Rupert Goodwins' Diary

Wednesday 30/1/2002New chips are a good thing, right? Nvidia's GeForce4 graphics chip looks like a very good thing indeed, if the rumours about its top-of-the-range 300MHz core and enormous polygon pushing capabilities are true.

Wednesday 30/1/2002

New chips are a good thing, right? Nvidia's GeForce4 graphics chip looks like a very good thing indeed, if the rumours about its top-of-the-range 300MHz core and enormous polygon pushing capabilities are true. Which seems likely, given the degree of annoyance the company are showing over these rumours coming out before next week's launch.

I know it must be frustrating for marketing departments to have the launch of a new product taken out of their hands, but it's really very simple -- if you don't want anyone to know, don't tell anyone. Sending product out to distributors and getting pictures published in brochures doesn't help, and getting sniffy about it afterwards helps even less. There's a spate of paranoia around at the moment: companies are not only placing us under very restrictive non-disclosure agreements (NDAs) where we have to promise on our entire family's graves not to breath a word of what we've been told, but forbidding us to say when those NDAs are to be removed.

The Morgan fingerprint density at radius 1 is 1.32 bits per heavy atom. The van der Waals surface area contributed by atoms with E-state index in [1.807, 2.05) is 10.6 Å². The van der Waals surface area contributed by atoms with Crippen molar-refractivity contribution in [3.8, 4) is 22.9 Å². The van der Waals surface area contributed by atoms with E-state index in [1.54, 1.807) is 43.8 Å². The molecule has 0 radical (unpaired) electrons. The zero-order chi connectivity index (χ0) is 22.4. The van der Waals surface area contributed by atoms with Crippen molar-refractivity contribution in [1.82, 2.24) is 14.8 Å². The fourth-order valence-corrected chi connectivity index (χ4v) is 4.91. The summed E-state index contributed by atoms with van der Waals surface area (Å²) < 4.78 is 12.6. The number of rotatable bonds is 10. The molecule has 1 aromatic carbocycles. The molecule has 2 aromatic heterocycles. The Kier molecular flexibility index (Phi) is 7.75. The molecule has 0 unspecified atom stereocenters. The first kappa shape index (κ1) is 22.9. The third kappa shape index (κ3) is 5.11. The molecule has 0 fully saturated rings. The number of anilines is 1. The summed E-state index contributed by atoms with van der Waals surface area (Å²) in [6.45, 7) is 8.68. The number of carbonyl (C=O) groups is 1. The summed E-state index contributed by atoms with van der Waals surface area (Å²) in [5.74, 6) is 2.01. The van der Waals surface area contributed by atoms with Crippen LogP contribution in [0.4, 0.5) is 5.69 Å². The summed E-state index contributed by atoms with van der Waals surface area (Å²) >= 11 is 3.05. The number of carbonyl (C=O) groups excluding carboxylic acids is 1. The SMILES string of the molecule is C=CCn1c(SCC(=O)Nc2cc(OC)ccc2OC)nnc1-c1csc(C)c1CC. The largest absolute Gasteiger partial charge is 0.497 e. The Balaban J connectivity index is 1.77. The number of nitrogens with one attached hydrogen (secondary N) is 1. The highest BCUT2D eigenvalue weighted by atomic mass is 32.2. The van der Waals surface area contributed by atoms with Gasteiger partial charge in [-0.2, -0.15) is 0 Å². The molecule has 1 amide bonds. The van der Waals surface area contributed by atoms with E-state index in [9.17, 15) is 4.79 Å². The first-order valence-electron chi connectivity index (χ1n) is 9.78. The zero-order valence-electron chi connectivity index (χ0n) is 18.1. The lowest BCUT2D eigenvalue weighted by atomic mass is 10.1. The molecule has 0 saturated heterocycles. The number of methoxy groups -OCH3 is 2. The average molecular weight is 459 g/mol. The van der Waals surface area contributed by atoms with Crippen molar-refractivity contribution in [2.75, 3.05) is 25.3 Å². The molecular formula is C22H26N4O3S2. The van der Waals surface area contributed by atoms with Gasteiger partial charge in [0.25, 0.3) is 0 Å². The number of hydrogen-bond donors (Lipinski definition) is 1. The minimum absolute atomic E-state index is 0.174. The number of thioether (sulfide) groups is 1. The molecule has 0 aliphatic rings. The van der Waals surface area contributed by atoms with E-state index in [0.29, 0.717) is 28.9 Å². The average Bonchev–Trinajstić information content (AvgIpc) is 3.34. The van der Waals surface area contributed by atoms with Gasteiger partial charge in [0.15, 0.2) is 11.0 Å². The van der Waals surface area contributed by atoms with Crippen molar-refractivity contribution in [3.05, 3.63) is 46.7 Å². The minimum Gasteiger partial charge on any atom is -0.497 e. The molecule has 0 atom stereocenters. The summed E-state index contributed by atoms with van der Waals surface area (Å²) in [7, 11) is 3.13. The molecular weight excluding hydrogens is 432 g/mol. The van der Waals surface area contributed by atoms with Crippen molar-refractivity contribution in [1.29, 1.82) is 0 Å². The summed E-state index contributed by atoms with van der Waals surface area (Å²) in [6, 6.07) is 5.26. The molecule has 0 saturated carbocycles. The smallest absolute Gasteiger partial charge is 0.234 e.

Not only are NDAs probably worthless in any legal sense, they only serve to annoy the journalists -- who are as capable of telling their non-NDA'd friends off the record as anyone. Intel was slightly more civilised this week, telling us stuff under 'a gentleman's agreement' -- although whether this applied to the two female journalists in the room wasn't clear

These days, the moment information leaves the building -- even if it's only the manual being printed -- you can assume some bright spark will bung it on the Web at lunchtime and it'll be on Google after tea. That's the way the world is now: a marketing department that uses this fact instead of railing at it is a wise one.